Live. Work. Play. Areas of Focus
Trails & Transit
Sponsor a sign on Anchorage Trails
Our trails are an important part of Anchorage’s identity. They provide recreation opportunities, serve as transit systems, and attract a talented workforce to Anchorage.
A recent survey found out that 95 percent of Anchorage residents agree that our trail system contributes towards making Anchorage a great place to live, while 66 percent of Anchorage adults would like to use the trails more often. In an effort to improve our trails for all users, a Signage & Wayfinding Plan is in development to create a safer, more easily navigable trail system for our city.
The Live. Work. Play. Trails & Transit is excited to launch a new wayfinding system on our local trails! You or your company can sponsor a sign, map or kiosk at high traffic locations along the trail for the next five years.
Why become a wayfinding sponsor?
- Name visibility to hundreds of trail users
- Link your business to a citywide wayfinding system
- Help residents and visitors travel and orient themselves in the city
- Unique opportunity to support Anchorage’s economic growth and development
• Sponsors will agree to a five-year contract and will enter into a written agreement with the Anchorage Park Foundation.
• The Anchorage Park Foundation will work with sponsors on placement of their sponsored sign.
After the five-year term, the sponsor will have the first opportunity to renew their agreement for the existing sign location. The sponsorship fee includes coverage for annual maintenance and operations of the sign. If, as a result of criminal acts, the maintenance costs of a particular sign exceeds the sponsorship fee, the sponsor will have the opportunity to work with the Anchorage Park Foundation to fund the additional actual maintenance costs or discontinue their sponsorship of the particular sign.
Green Dot on Trails Program
The Live. Work. Play. Community Safety Area of Focus has joined forces with Trails & Transit to bring bystander training to all Trail Watch volunteers and those interested in helping make their community, parks and trails safer for everyone.
On Jan. 25, Live. Work. Play. put on a first-ever Green Dot training for Trail Watch volunteers and trail enthusiasts. Green Dot is a nationwide, safe bystander intervention training. Over 40 trail users attended to learn techniques to keep themselves and others safe on the trails. Mayor Ethan Berkowitz spoke about the importance of each of us feeling empowered to make our community safer. More trainings will be coming throughout the spring, so stay tuned!
Schools on Trails
Schools on Trails is a partnership effort between the Anchorage School District and the Anchorage Parks Foundation. Through this program, schools turn Anchorage’s trails into walking classrooms, educating students on a variety of ways the trails can be useful to them and their families. For more information, contact Brendan Stuart at Brendan@AnchorageParkFoundation.org.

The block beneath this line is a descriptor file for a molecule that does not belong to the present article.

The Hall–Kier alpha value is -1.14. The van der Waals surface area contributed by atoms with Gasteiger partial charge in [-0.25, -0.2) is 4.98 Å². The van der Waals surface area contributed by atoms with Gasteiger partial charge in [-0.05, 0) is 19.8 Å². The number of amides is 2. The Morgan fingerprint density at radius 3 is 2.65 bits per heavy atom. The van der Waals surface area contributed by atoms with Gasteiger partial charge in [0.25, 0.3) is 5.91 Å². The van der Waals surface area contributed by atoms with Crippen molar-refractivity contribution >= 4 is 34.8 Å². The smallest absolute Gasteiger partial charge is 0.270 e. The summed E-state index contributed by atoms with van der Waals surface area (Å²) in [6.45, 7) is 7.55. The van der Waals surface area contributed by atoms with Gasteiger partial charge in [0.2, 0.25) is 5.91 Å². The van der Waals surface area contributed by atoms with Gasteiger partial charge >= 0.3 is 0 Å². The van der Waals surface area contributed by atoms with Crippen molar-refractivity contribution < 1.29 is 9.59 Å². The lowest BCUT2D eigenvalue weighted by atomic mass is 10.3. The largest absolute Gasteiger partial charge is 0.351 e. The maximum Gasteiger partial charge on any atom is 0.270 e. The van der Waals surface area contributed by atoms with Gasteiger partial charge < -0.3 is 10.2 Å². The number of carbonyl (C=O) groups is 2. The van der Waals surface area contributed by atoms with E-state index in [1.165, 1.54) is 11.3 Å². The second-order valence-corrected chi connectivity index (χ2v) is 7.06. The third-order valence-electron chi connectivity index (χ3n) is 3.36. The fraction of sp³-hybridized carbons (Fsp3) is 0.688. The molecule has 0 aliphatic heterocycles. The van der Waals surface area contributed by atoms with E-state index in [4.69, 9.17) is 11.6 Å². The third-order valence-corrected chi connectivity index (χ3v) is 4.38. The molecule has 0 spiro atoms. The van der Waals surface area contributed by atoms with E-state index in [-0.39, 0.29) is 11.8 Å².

Ninety-five percent of Anchorage residents think the trail system makes Anchorage a better place to live, work and play, according to a survey the trails initiative focus area conducted this past year.
While residents use the trail system as a recreational outlet and employers use it as a recruiting incentive, city managers are just trying to keep it usable.
Because of the trail system’s tremendous value and popularity, the trails initiative focus area, co-chaired by Stewart Osgood, is primarily concerned with maintaining it.
The challenges are wide as the trail system is long. Last year’s bridge collapse at Westchester Lagoon resulted in a bridge status report that showed some discouraging numbers. Up to 37 bridges require upgrades or replacement, at a sum of up to $1.5 million per bridge – more than $55 million altogether. The project, which has not been budgeted for, is also being delayed by design, procurement, bidding and permitting processes. The costs do not include the resurfacing of 30-year-old trails and creating trail connections for a list of gaps throughout the network.
For the coming year, Osgood hopes to see the development of a financial plan for replacing and repairing these aging trails and bridges. He hopes his group can help planners to take better care of what we have, and noticeably improve connectivity to increase access and continuity to neighborhoods, as well as employment and educational centers. His vision for the trail system goes beyond recreation: He’d like to link trails to business so people can commute to work by trail system, and help Anchorage to become a “multi-modal” city.-From the 2015 Live. Work. Play. Magazine
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Interested in getting involved in the Trails & Transit?
Contact our Committee Chairs:
Beth Nordlund, Executive Director, Anchorage Park Foundation: Beth@AnchorageParkFoundation.org
Stewart Osgood, President, DOWL: firstname.lastname@example.org
You can also contact AEDC Live. Work. Play. Director Moira Gallagher at (907) 258-3700 or email@example.com.